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is chess in the Olympics

  There is currently no chess in the Olympiad. The Chess Olympiad is a chess competition officially organized by FIDE since 1927 and takes place in even-numbered years. Before World War II the event was occasionally held every year. There was also an unofficial Chess Olympiad series that ended in 1976. Although chess is covered in the sports sections of many newspapers around the world, it is not one of the recognized sports in the Olympic Games. However, FIDE is now a member of the International Olympic Committee and follows its rules. This means that chess could one day become an Olympic event, although most knowledgeable observers say this is unlikely. The World Chess Championship is a competition held annually by the international chess organization FIDE to determine the World Champion of chess. Both men and women are eligible to participate in this championship. The World Champion does not have to be the player with the highest Elo rating: the 2006-2007 World Champion, Vladimir Kr

Bullet Chess #4: Fidgeting

Apart from the 10+1 (10 seconds with 1-second increments) games I had, I also tried playing 1-minute games. This was six years ago. I would only do this when I had the balls and the courage to face other players in faster time controls especially with a rather slow internet connection.

As such, these games wouldn’t really be much fun for me and obviously it won’t be instructive either. But I can say that I wasn’t doing badly at all when I played bullet games. I guess it’s because my opponents were just as low-rated as I was but if I were to play against them again, it would probably be a lot easier. Then again, many years have already passed so it’s possible that they also improved, perhaps more so than I have.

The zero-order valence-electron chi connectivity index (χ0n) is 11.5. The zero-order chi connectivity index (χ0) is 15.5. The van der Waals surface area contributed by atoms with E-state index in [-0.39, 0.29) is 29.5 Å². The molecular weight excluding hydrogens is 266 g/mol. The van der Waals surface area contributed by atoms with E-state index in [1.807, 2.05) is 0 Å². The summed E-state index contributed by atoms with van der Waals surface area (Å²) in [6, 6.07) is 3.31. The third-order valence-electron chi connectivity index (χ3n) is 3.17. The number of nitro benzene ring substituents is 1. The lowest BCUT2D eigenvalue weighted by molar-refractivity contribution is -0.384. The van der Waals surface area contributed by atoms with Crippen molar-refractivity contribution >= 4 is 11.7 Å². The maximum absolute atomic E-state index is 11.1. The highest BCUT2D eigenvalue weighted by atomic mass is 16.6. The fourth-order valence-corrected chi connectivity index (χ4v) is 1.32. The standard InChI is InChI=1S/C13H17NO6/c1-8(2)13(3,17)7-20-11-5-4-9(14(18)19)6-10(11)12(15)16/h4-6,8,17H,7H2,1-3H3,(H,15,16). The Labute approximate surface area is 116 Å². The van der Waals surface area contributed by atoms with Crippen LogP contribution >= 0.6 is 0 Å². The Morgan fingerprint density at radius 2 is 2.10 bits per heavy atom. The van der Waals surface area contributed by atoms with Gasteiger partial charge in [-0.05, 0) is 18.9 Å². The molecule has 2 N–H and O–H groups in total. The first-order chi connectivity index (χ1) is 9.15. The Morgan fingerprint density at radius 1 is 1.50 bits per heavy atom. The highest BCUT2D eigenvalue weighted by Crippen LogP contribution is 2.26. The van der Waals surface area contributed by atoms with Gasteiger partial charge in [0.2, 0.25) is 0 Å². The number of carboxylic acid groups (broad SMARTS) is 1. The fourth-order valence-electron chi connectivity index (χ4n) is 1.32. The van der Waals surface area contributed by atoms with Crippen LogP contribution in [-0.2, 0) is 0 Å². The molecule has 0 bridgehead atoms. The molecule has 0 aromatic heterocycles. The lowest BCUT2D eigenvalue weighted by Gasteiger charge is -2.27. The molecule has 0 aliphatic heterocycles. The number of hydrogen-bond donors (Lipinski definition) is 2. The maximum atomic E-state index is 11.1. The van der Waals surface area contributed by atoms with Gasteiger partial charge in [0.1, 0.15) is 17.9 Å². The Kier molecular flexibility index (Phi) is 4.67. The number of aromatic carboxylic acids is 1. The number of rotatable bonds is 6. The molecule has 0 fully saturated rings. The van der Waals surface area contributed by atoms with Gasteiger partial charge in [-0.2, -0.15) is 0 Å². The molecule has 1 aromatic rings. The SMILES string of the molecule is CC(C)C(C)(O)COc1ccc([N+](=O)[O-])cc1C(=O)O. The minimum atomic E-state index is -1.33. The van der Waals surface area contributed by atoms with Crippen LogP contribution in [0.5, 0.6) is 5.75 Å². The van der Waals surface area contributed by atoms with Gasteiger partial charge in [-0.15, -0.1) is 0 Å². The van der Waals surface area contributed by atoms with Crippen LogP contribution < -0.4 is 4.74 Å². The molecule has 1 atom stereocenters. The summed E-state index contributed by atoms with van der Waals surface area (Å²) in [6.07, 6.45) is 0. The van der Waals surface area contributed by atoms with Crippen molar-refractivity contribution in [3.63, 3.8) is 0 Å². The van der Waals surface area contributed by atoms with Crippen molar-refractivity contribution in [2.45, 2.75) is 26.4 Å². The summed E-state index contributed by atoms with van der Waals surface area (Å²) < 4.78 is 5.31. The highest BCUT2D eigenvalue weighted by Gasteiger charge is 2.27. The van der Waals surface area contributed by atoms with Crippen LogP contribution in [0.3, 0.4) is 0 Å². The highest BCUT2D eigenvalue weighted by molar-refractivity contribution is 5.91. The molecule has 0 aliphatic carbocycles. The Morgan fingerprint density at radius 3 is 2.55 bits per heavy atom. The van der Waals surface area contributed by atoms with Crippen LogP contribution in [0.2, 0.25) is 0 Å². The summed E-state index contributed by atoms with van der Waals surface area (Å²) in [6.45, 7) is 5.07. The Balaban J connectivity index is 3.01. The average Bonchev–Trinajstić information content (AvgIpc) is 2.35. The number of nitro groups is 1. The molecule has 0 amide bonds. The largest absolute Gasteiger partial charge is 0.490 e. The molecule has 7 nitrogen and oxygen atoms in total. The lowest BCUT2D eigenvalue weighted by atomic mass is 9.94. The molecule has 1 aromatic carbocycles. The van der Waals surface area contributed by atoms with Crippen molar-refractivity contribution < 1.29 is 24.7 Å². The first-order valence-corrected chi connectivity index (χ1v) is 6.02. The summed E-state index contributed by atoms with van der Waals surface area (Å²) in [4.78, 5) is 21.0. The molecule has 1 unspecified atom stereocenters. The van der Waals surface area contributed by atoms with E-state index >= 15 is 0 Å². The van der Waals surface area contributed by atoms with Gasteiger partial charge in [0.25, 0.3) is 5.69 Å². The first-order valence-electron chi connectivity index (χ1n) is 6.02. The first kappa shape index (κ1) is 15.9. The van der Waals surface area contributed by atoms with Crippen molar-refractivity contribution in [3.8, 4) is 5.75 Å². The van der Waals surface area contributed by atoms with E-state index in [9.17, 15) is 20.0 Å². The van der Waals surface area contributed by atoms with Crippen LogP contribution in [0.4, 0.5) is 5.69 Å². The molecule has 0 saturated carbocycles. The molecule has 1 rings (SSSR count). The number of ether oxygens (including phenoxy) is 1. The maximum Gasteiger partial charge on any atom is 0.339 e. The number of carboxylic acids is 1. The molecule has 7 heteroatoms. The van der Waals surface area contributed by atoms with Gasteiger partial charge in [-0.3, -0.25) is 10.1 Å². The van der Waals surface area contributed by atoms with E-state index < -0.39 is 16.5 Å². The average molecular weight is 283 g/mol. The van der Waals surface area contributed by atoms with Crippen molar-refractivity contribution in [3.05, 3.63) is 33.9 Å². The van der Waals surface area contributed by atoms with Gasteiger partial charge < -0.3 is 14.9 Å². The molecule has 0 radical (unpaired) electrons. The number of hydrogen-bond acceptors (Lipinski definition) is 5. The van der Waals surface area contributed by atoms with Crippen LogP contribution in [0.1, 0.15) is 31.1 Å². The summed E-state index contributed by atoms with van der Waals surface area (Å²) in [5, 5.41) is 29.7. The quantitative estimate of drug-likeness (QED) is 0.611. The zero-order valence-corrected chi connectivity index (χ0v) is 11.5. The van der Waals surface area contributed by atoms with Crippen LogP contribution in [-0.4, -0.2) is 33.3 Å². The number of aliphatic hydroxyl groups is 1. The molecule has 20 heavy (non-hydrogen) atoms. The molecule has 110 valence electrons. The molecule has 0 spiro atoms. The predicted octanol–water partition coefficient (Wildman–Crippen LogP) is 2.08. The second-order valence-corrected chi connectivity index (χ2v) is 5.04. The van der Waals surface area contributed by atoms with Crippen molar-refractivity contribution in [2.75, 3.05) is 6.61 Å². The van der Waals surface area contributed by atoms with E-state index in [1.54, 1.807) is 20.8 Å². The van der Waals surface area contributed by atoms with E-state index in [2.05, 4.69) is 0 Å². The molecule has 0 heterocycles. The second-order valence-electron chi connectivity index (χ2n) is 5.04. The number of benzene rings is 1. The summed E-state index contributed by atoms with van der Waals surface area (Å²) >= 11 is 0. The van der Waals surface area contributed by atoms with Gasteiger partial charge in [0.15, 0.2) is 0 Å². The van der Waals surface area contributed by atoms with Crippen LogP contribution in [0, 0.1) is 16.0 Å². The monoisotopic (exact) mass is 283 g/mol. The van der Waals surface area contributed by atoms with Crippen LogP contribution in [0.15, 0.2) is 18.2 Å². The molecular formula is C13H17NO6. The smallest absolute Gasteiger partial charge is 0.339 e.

Let’s have some fun looking at some of them. Again, bullet games aren’t the most instructive games to study but they provide us with an area where we can probably have a chance to even win against strong players. Not to say that strong players aren’t good at bullet games, they are. It’s just that the circumstances are different. With more pressure on time, they too might miss moves that in a classical game, they would easily have the time to calculate or even simply notice.

Oftentimes with low-rated players, bullet games would end in a time forfeiture and if not, it would most likely end quickly because of one major blunder. As I said, with elite players, it’s different. They probably have more leeway finding tactics and demolishing their opponents even after one inaccuracy.


In the first game, Black was doing a lot better. After winning two pawns, there wasn’t a lot that White could do except flag him, which he did. Black did make a mistake and left several pieces hanging so that added a lot of pressure that ultimately gave White the victory.

In the second game, Black had made a few lapses in the outset. White didn’t capitalize but later on, White was able to gain a pretty big advantage both in position and time so it was an easy win for White.


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